• True, I was not looking at political costs. But politicians are fickle creatures that will adjust if enough people get grumpy. (theoretically)

  • J:Lai

    Trying to make US suburbs more transit oriented or more walkable is a lost cause. It would be cheaper to abandon them and build new housing in existing transit/walkable cities and towns. Much like toxic debt on bank balance sheets, investments in un-livable suburbs just need to be written off.
    (Some of the older suburbs of the older cities do not necessarily fall into this category, but the vast majority of “sprawl” suburbs do.)

  • It’s important to remember what your goals are. If your goal is truly to provide mobility for lower income groups in the suburbs, the sad fact is that leasing vehicles and giving them to people who can’t afford them is often cheaper than providing point-to-point public transit service in the suburbs.

    Well, I’m skeptical, but even if that’s the case, mobility is not our only goal. We also want livable streets and to reduce pollution and carnage, and conserve energy. Plus, mobility is not the true goal, access is.

  • That was a great post!
    Thanks!

  • Actually, W.K., it’s just as likely that poor people are going to skimp on car maintenance, insurance, and registration. Registration stickers are easily stolen from cars parked at parking lots, the level of uninsured drivers can reach 50% in some neighborhoods, and as long as the car runs, who cares if it is spewing toxic smoke out of the back? Of course, when you do license and registration stops, you snare a lot of people who can’t legally get driver’s licenses, because they aren’t even supposed to be in the country in the first place – so the specter of the poor driving themselves to work, but skimping on food, is not as common as you think.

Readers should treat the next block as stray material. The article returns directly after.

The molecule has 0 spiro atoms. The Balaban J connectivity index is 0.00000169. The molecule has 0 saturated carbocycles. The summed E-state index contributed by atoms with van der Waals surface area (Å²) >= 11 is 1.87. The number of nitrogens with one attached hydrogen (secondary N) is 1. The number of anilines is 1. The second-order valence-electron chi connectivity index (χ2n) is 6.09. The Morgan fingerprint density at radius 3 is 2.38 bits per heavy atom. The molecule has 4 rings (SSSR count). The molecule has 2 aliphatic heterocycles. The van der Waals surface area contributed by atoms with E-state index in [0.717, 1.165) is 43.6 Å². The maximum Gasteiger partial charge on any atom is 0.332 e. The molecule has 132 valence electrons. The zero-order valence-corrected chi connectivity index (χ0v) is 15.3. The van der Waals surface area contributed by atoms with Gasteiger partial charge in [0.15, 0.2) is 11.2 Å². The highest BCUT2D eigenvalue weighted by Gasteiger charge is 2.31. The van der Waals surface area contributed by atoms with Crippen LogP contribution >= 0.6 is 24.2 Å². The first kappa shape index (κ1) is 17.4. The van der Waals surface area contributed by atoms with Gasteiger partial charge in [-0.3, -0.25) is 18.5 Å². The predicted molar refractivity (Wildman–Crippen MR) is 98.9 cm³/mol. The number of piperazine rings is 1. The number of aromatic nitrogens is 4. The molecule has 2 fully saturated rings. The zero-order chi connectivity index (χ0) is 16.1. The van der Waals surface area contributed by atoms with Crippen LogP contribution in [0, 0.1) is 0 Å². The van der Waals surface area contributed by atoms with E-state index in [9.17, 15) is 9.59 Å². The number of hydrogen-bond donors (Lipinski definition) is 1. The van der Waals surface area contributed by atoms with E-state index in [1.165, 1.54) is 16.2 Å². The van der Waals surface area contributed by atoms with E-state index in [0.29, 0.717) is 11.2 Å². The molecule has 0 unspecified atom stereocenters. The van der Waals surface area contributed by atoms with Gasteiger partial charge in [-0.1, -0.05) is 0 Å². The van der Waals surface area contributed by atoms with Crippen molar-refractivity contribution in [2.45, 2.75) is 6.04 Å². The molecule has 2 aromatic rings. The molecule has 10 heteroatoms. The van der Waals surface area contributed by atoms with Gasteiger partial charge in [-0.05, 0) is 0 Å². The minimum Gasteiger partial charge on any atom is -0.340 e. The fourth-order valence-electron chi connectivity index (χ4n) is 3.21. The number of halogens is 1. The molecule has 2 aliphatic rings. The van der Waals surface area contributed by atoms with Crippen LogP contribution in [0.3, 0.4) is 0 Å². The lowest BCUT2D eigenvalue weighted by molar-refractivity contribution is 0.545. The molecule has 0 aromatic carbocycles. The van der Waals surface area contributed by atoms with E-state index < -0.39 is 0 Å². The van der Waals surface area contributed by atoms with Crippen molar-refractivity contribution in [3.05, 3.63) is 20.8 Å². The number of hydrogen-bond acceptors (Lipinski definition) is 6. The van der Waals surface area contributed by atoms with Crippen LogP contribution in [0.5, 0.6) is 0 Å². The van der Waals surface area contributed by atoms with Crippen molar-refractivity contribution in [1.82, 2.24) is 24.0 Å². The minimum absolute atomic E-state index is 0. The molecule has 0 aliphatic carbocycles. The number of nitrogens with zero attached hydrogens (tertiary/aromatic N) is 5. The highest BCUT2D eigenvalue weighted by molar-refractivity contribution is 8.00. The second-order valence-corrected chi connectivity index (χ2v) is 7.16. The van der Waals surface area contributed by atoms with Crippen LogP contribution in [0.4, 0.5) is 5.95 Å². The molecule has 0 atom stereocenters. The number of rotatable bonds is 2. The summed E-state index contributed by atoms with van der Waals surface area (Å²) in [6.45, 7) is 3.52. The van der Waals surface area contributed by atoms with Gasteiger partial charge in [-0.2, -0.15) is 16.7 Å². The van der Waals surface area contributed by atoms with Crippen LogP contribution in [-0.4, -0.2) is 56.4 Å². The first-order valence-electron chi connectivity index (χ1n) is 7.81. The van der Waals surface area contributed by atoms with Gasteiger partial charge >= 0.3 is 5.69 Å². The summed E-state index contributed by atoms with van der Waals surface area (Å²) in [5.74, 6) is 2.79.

• Not all suburbs are equally hopeless. The older suburbs, which are where poverty is increasing, often have grid patterns and streets that at least in principle could be made walkable. In the New York area, these include the entire South Shore of Long Island, the parts of Westchester close to the Long Island Sound, and North Jersey between the Northern Branch and Paterson. In such areas, densification is a matter of subdividing large tract homes into apartments, and later on permitting taller apartment buildings.

    Even without an increase in density, public transit can be useful if done right. The gold standard should be Calgary’s light rail, built at $2,400 per passenger.